The ink used in screen printing is applied much thicker than digital printing, which results in brighter, longer lasting colors, even on darker shirts.
The screen is made of a porous, finely woven polyester fabric that is stretched to a wooden frame. A stencil of the design is created from a non-permeable material and added to the screen. This creates a negative area on the screen, leaving the design area porous. This allows the ink flow through onto the fabric.
The screen is placed over the garment, such as a t-shirt, hoodie, apron or bag. The ink is placed on the screen and is spread by using a rubber bladed squeegee. The squeegee forces the ink through the mesh of the screen and onto the chosen surface. Once the screen is lifted, you will see the newly created image beneath it.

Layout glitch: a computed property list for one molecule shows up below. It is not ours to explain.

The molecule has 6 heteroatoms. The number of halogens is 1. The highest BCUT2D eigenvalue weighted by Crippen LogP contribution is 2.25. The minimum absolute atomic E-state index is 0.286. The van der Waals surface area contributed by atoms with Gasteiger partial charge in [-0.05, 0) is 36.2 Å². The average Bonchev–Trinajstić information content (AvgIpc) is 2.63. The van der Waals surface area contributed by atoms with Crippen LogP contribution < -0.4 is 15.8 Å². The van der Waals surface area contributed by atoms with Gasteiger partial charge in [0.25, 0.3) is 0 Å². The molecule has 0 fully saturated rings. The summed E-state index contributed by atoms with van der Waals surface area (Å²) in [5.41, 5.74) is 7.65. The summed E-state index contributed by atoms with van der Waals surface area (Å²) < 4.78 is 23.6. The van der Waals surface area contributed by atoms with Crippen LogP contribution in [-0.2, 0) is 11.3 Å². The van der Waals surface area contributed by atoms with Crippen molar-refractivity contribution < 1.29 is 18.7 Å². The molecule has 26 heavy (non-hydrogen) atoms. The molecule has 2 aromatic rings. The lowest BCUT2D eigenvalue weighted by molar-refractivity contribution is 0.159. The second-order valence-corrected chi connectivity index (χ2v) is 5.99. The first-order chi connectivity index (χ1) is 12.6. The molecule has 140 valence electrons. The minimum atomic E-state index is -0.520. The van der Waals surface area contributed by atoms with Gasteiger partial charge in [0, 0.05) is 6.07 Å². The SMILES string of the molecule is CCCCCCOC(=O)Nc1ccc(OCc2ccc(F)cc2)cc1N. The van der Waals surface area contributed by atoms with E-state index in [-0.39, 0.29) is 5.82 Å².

When printing a multiple colour design, each color is applied using a separate screen, one at a time, combining to achieve the final look. The more colors a design has, means more screens are needed which results in longer setup and cleaning times.
Just about all artwork formats are workable, but some are better than others. Some formats will need to be redrawn and there may be a fee associated.
Due to the larger setup and tear down costs involved in screen-printing, the more shirts you order, the lower your price will be as you pass price break points. We operate on a minimum run of 20 prints.
We have a large range of apparel choices in-store. We are also happy for you to provide your own garments, however, while we do take all care, we can accept no responsibility for ink adherence failure, due to possible fabric coatings or other contaminants.